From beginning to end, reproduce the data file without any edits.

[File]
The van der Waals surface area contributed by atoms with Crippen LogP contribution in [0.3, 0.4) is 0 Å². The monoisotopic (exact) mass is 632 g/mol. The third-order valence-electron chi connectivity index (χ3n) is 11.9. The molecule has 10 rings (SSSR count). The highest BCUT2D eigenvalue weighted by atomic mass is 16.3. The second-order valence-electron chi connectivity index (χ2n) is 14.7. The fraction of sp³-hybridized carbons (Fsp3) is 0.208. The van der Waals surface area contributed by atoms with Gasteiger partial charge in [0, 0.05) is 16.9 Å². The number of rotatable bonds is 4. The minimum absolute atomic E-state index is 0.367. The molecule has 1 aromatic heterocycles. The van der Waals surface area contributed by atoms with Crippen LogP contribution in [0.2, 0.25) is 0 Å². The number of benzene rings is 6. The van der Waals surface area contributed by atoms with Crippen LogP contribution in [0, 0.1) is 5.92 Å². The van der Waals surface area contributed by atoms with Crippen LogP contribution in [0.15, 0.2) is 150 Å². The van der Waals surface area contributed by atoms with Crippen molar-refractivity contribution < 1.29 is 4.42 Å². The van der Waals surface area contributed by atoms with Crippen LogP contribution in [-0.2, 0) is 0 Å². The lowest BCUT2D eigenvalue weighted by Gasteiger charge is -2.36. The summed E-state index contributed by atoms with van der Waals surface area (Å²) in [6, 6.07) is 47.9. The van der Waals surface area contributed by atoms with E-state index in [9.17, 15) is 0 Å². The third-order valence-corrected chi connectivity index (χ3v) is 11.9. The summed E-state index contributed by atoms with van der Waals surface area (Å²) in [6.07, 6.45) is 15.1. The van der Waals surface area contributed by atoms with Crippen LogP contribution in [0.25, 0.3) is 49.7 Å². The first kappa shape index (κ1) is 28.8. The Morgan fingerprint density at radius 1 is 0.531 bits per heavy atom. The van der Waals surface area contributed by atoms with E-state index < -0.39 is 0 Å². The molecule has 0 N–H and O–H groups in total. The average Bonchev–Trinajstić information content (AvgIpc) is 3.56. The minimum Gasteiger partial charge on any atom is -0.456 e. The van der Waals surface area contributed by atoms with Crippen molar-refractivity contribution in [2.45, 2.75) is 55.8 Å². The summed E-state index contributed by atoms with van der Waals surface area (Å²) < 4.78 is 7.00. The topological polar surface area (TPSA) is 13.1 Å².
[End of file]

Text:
The van der Waals surface area contributed by atoms with Crippen LogP contribution in [0.3, 0.4) is 0 Å². The monoisotopic (exact) mass is 632 g/mol. The third-order valence-electron chi connectivity index (χ3n) is 11.9. The molecule has 10 rings (SSSR count). The highest BCUT2D eigenvalue weighted by atomic mass is 16.3. The second-order valence-electron chi connectivity index (χ2n) is 14.7. The fraction of sp³-hybridized carbons (Fsp3) is 0.208. The van der Waals surface area contributed by atoms with Gasteiger partial charge in [0, 0.05) is 16.9 Å². The number of rotatable bonds is 4. The minimum absolute atomic E-state index is 0.367. The molecule has 1 aromatic heterocycles. The van der Waals surface area contributed by atoms with Crippen LogP contribution in [0.2, 0.25) is 0 Å². The number of benzene rings is 6. The van der Waals surface area contributed by atoms with Crippen LogP contribution in [0, 0.1) is 5.92 Å². The van der Waals surface area contributed by atoms with Crippen LogP contribution in [0.15, 0.2) is 150 Å². The van der Waals surface area contributed by atoms with Crippen molar-refractivity contribution < 1.29 is 4.42 Å². The van der Waals surface area contributed by atoms with Crippen LogP contribution in [-0.2, 0) is 0 Å². The lowest BCUT2D eigenvalue weighted by Gasteiger charge is -2.36. The summed E-state index contributed by atoms with van der Waals surface area (Å²) in [6, 6.07) is 47.9. The van der Waals surface area contributed by atoms with E-state index in [9.17, 15) is 0 Å². The third-order valence-corrected chi connectivity index (χ3v) is 11.9. The summed E-state index contributed by atoms with van der Waals surface area (Å²) in [6.07, 6.45) is 15.1. The van der Waals surface area contributed by atoms with Crippen LogP contribution in [0.25, 0.3) is 49.7 Å². The first kappa shape index (κ1) is 28.8. The Morgan fingerprint density at radius 1 is 0.531 bits per heavy atom. The van der Waals surface area contributed by atoms with E-state index < -0.39 is 0 Å². The molecule has 0 N–H and O–H groups in total. The average Bonchev–Trinajstić information content (AvgIpc) is 3.56. The minimum Gasteiger partial charge on any atom is -0.456 e. The van der Waals surface area contributed by atoms with Crippen molar-refractivity contribution in [2.45, 2.75) is 55.8 Å². The summed E-state index contributed by atoms with van der Waals surface area (Å²) < 4.78 is 7.00. The topological polar surface area (TPSA) is 13.1 Å².